Fifth Pacific Met Council Meeting

The Fifth Pacific Meteorology Council (PMC) – a gathering of the heads of Pacific Island meteorological and hydrological services that takes stock of activities in the region and sets priorities – issued a resounding call for the empowerment of women and girls in science across the region.  The Council meeting, in Samoa from 7 to 9 August, was preceded by a WMO Women Leadership workshop, a Communications Master Class and a CREWS* Pacific Small-Islands Developing States (SIDS) Project Steering Committee meeting. 

Samoa Deputy Prime Minister and High-Chief Fiame Naomi Mata'afa sat amongst the women scientists at the Women Leadership event and urged them to be examples for the young girls in school and to take strength from each other by forming a network of Pacific Island women. The 35 women participants – hydrologists and meteorologists, mostly at the start of their careers but several more experienced and successful leaders – talked about overcoming the issues they face in their cultural context. At the end of the two-day event, the women, invigorated by shared experiences, enthusiastically embraced the challenge of empowering themselves and other in their respective organizations, families and communities.

The PMC itself saw an increase in the number of women participants. The Council aims to mainstream gender in the activities in the Pacific Meteorology Strategy Plan and to attract more women to participate and contribute to hydrometerological discussions and debates within the South West Pacific.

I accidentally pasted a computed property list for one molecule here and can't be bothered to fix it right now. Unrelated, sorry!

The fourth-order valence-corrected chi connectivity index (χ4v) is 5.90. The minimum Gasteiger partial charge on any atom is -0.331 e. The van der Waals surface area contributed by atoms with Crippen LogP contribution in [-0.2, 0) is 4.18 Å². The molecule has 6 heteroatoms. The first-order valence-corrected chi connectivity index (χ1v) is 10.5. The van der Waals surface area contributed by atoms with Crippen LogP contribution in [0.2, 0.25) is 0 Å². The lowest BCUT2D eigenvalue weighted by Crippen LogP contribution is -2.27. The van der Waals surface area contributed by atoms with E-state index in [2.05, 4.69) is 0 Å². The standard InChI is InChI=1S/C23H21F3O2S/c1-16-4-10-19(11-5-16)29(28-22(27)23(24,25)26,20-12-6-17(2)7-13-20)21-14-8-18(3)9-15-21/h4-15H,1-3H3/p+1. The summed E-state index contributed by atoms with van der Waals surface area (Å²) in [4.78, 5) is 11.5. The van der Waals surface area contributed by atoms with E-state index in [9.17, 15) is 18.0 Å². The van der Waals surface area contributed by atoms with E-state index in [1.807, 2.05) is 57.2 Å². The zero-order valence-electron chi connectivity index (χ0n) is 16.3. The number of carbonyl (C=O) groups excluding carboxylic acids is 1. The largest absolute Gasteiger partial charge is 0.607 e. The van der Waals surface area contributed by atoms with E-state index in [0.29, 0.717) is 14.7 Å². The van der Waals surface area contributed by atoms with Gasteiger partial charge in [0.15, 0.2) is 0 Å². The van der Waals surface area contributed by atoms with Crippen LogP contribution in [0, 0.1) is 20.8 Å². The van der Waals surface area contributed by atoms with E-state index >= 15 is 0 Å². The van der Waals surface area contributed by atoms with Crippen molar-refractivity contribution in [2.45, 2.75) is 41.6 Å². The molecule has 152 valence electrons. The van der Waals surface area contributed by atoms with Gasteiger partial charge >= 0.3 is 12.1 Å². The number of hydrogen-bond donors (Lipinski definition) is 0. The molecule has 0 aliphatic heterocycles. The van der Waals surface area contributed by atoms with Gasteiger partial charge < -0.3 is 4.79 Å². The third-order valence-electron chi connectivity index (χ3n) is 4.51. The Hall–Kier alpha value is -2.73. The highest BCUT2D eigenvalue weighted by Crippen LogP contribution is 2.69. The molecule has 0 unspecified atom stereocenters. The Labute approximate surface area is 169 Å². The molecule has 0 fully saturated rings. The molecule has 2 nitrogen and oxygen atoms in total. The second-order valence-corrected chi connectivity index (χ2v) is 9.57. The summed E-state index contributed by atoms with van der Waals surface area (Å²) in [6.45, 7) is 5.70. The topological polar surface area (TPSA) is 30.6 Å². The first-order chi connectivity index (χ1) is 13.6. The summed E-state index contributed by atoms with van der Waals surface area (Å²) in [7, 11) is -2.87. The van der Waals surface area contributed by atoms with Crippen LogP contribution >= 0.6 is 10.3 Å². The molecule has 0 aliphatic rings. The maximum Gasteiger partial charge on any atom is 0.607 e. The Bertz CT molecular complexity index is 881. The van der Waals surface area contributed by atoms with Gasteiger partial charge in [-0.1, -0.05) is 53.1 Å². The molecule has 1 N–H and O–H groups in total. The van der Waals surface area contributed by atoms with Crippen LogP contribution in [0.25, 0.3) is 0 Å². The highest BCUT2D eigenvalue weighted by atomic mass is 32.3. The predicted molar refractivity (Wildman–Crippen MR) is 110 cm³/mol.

The Fifth PMC identified several regional priorities, which were also highlighted in the CREWS Project Steering Committee. These include:

  • The expansion of flash flood prediction capacity to cover more countries
  • Expanding wave buoys network in Republic of the Marshall Islands, Federated States of Micronesia and Nauru
  • Expanding activities under impact-based forecasting, coastal inundation and climate outlook;
  • Scaling up the community component of the early warning systems, in particular for flash and coastal flooding
  • Support future work on gender, and supporting the women network
  • Further capacity building for meteorological and disaster management agencies on the whole value chain of the early warning systems.
  • Strengthening the Pacific Met Desk
  • A regional project on floods and droughts (to complement flash flood and coastal inundation work) to build capacity to develop more products and services.
  • The PMC is supported by WMO and partners such as the CREWS Initiative, and Environment and Climate Change Canada through the CREWS Pacific SIDS project, UK Met Office, UNDP, and SPREP.

*Climate Risk Early-Warning System (CREWS) Initiative

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